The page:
As in so many similar incidents, it is not unfair even at this early stage, with incomplete knowledge about the gunman, to recognize the issue of an individual faced with mental health challenges resorting to violence. In this tragic situation, the gunman’s known history also paints a stark picture about the ongoing issues our veterans face, especially those who have recently served in combat zones.
It is abundantly clear that we must do more to support our veterans after their service ends, helping to heal any wounds, seen or unseen. And for those who suffer with mental health challenges, the issue remains the same: maintain awareness of the signs and symptoms of mental illness, and making sure those who do show symptoms have access to meaningful mental health care.
An individual as well as his or her family, friends, neighbors or co-workers must be alert to mental health issues and be concerned enough to discuss them honestly and openly. It is not easy to suggest to someone we know or love that they might need help and then assist in identifying available resources. This first hard step is an essential one on the path to healing. The next step should focus on access and making sure health care happens.
Fortunately, here in southeast Michigan, there is a growing effort to integrate mental health services with core community health care, including housing support and employment assistance, especially with traditionally underserved or otherwise at-risk populations such as veterans and those with mental health challenges.
There are many advantages to this holistic approach. Mental health care is not singled out as something “different” from other types of health care, but becomes part of a continuum of care. Patients are more likely to accept care delivered in a familiar setting and for which they are one of the decision-makers. Moreover, if structured properly, the health care team has a greater incentive to work together in the interest of patients, providing a comprehensive integration of wellness services.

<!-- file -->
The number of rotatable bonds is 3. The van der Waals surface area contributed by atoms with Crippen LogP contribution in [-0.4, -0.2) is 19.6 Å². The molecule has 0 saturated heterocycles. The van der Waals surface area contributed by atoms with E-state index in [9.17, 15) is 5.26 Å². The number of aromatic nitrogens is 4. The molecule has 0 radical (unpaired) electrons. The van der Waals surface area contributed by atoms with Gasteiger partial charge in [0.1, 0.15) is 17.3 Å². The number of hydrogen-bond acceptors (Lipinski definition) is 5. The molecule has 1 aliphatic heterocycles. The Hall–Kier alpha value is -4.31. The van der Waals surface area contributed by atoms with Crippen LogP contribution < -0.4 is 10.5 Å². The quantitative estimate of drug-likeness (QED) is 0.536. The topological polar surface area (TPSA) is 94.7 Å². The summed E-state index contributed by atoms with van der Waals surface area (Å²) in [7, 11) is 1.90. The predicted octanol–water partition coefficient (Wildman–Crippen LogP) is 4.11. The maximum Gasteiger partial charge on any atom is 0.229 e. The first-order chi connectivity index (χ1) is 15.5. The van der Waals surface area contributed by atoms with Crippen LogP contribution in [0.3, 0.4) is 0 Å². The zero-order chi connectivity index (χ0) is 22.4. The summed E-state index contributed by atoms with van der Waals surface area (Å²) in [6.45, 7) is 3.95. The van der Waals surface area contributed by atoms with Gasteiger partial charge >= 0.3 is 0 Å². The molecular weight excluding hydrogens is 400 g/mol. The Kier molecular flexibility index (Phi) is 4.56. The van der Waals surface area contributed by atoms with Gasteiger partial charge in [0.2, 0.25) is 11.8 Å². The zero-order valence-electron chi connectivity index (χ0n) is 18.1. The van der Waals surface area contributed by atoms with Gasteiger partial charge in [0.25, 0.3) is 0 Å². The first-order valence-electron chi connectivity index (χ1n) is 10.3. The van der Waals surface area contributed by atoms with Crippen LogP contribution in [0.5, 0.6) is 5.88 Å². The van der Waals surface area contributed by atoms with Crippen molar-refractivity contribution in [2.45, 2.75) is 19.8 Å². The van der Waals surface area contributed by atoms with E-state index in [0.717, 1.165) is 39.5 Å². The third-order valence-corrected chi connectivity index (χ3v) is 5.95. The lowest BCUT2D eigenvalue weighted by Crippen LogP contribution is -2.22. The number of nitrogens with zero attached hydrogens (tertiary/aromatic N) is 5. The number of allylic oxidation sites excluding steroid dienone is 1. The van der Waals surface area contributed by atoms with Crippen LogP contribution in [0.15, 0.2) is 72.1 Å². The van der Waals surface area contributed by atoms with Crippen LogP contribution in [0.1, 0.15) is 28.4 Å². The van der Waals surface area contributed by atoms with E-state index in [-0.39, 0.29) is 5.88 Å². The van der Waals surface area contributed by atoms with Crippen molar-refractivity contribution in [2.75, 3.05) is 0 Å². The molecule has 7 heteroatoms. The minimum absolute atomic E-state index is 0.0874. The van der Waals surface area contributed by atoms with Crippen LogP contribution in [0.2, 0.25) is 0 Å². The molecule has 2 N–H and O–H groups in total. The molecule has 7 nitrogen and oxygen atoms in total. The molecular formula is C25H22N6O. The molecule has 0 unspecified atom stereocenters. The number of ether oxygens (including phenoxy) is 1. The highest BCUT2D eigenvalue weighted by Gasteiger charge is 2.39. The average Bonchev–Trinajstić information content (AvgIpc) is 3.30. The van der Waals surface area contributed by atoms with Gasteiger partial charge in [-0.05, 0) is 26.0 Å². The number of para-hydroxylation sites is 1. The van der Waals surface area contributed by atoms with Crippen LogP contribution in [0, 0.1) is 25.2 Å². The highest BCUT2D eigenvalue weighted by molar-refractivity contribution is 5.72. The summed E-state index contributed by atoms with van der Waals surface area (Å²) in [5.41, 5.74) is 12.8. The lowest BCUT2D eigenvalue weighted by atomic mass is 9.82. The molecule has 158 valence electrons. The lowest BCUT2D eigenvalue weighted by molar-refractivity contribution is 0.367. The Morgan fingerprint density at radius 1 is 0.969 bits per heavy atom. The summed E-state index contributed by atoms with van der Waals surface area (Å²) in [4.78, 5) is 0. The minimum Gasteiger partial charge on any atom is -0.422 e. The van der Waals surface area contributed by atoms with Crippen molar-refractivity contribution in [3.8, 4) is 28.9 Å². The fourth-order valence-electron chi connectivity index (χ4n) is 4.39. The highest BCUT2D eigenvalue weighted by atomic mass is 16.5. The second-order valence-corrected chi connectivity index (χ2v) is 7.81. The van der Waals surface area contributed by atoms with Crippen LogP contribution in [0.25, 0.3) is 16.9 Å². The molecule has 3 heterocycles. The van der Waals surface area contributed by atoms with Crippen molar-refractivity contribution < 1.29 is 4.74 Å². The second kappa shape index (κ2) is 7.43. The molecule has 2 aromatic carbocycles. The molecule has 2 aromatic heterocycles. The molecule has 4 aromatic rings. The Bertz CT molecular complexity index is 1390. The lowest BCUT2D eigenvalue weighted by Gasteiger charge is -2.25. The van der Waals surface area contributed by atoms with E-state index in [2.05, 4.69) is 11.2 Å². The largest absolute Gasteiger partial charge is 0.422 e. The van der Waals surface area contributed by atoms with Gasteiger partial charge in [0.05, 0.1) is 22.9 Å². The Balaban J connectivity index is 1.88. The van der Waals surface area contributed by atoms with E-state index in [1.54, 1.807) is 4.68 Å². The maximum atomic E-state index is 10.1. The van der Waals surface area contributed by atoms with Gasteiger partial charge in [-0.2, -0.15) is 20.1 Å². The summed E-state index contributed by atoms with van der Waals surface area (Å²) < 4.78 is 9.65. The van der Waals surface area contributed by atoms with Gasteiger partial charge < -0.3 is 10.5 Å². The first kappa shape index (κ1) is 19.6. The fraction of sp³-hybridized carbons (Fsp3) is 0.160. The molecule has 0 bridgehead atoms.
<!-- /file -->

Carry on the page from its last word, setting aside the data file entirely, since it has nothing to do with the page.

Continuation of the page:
The situation suggested by the Thousand Oaks shooting is not a hopeless one. Our community has many outstanding veterans support services and mental health care programs with many talented, passionate providers. It’s now time for all of us to do our part and support those who often suffer silently in our community, while working together to prevent these types of tragic occurrences from ever happening again.

By Ryan Lepper, CEO
Central City Integrated Health (Detroit MI)
Central City Integrated Health (CCIH), a Federally Qualified Health Center, provides evidence-based medical and behavioral health treatment and services, in tandem with creating housing and employment opportunities for at-risk Detroit residents, including veterans and those who suffer with mental illness. For more information visit www.centralcityhealth.com.